Scott Marlowe, fantasy author

Scott Marlowe

Author of the Alchemancer and Assassin Without a Name fantasy series

Tor Free E-book: A Shadow in Summer by Daniel Abraham

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I flipped through A Shadow in Summer by Daniel Abraham, which just so happens to be this week's Tor Free E-book Giveaway, and was immediately taken with the author's dedication:

To Fred Saberhagen,
the first of my many teachers

The name Fred Saberhagen sure brings back some memories. I absolutely devoured his Swords books when I was younger. The fact that Mr. Abraham so notes his own appreciation of Saberhagen has me stoked to see what A Shadow in Summer is all about.

I snagged this synopsis fragment from Bookmarks Magazine:

Debut novelist Daniel Abraham bolts out of the gate with an enthusiastic recommendation from SF guru George R. R. Martin. The critics agree with Martin's appraisal, and reviewers welcome Abraham's rich characterization, deft plotting, and the particularly ambitious central conceit that ideas can be made flesh—and controlled by poets, no less.

This, too:

The Empire hangs on, literally, by a thread; the cloth industry depends on the ability of andat Seedless to magically remove seeds from cotton plants to keep commerce flowing and the barbarians in check.

Sounds intriguing. Anytime you find a real economic system put into a fantasy setting you have some great potential for realism and world-building.

I did a little digging on the author: Mr. Abraham's web site is sorely outdated, the last bits of news having been posted in May of 2007. He does, however, have a blog which at least shows some activity as recently as last month. He has an impressive list of short fiction and a handful of novels, A Shadow in Summer being his first. It is, in fact, the first book of the "Long Price Quartet", so if you like this first installment you have some more of his writing to experience in the same world.

I also noticed as I was searching around that you can view the entire book on Google Book Search. Or, of course, sign up for Tor.com's newsletter and get it as a free download.

For a running list of all of Tor's free e-books, go here.

Recommended Reference - The Synonym Finder

The Synonym Finder

I'm starting a new blogging series to focus on reference sources I find useful on a day-to-day basis as I'm writing, editing, and proofing. Think of it as a recommended reading list, though it may encompass other blogs that focus on the craft of writing or even web sites. Really anything of value to the mechanics, style, or general process of writing.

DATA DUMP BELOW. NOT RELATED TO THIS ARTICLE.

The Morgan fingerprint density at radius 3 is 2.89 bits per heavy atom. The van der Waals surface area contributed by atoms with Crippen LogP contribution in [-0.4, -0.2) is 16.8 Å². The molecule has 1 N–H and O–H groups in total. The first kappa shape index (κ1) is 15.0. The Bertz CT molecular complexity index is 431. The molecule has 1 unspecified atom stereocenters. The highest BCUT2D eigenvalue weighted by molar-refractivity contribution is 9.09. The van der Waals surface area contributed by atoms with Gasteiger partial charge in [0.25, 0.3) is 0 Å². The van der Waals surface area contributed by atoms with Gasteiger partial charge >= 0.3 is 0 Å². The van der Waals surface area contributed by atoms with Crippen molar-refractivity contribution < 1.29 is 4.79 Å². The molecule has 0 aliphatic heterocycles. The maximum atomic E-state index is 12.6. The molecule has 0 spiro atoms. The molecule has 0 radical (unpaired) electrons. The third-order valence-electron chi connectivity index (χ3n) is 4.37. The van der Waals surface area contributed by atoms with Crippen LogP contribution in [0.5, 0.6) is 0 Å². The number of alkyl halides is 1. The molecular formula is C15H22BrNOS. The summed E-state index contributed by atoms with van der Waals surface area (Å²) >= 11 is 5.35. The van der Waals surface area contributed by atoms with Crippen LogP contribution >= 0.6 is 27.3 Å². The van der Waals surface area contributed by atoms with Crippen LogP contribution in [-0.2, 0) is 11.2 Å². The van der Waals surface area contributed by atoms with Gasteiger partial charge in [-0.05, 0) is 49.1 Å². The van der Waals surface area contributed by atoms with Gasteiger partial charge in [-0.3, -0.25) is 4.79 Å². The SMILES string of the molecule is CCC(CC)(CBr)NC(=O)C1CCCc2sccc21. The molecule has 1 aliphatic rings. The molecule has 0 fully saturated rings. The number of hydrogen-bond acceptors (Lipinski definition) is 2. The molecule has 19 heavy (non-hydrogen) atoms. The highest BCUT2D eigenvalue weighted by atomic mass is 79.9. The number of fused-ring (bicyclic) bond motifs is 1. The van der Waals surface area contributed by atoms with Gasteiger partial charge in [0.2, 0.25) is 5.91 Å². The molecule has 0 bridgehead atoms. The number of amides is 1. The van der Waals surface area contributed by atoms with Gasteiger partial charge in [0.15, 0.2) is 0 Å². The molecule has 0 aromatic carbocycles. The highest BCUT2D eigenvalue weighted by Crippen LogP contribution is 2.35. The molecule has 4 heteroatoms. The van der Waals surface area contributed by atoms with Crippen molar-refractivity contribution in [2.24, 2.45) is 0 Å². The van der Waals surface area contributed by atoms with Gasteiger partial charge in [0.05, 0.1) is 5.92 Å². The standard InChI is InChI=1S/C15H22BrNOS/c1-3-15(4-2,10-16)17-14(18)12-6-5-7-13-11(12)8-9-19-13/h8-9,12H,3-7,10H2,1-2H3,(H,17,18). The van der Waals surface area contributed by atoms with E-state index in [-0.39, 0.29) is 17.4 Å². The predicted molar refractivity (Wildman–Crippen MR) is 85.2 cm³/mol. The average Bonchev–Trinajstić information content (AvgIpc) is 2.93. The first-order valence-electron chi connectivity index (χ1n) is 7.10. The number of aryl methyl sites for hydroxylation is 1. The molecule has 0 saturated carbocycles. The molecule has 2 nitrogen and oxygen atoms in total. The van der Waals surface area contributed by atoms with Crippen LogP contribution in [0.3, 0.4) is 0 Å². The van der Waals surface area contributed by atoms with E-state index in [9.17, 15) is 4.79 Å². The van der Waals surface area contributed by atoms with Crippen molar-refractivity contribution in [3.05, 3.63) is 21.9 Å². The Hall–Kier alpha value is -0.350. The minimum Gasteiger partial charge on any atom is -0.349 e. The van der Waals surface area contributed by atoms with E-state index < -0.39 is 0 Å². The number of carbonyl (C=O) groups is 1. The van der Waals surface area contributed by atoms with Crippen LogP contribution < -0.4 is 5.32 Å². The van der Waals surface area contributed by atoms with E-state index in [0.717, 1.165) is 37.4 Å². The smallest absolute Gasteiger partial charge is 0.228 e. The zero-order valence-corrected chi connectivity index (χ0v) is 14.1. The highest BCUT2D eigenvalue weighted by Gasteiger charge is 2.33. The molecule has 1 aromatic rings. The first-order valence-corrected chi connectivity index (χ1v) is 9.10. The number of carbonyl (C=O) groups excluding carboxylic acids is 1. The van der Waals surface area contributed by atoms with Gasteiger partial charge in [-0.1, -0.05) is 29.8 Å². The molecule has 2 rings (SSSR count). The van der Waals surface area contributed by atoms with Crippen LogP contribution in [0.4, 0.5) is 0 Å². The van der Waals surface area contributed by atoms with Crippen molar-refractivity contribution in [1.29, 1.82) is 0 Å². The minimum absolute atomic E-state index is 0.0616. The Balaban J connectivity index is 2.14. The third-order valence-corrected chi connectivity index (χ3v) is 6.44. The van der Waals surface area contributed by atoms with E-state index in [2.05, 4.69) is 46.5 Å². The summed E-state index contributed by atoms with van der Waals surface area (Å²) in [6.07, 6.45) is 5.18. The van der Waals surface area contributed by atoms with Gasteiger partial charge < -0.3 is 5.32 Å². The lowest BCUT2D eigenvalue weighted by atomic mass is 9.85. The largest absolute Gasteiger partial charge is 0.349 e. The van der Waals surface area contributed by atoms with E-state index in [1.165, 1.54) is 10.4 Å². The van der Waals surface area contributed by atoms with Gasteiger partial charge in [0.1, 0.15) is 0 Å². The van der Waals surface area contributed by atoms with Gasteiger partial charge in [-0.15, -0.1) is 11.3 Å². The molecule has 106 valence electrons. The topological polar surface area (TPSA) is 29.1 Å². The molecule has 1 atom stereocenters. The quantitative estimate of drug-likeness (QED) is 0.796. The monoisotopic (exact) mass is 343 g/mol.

This, then, is Part 1, to focus on my 'go to' thesaurus of choice, The Synonym Finder, edited by J.I. Rodale. I've got a copy of Roget's International Thesaurus (Fifth Edition), but it became a secondary reference source not too long after I bought The Synonym Finder.

This begs the question: How is The Synonym Finder different from any other thesaurus? I'll use Roget's (Fifth Edition) since that's the other thesaurus I own as comparison.

The Synonym Finder reads like a dictionary, except instead of word definitions it's chock full of synonyms. To find a synonym, you simply flip open the book, find your keyword alphabetically, and you're presented with a listing of synonyms. Straightforward and simple.

Roget's, on the other hand, has an index at the back of the book. You start by looking up your keyword, which in turn either has a page number next to it or, alternatively, a short listing of words or phrases which might be synonyms or might simply be words you might be looking for. Each of those words or phrases has a page number next to it. Once you've decided on a word, you go that page number where you are presented with a listing of synonyms. If you're unsatisfied with the results or simply chose the wrong 'similar' word or phrase, then it's back to the index where you need to repeat the process.

To explain better, let's run through an example. This will also serve to demonstrate which reference book provides better results. This may be a wash, but let's give it a try.

I'll randomly flip open to the index of Roget's and select a word. I've got "noodle". Roget's quirky index shows:

noodle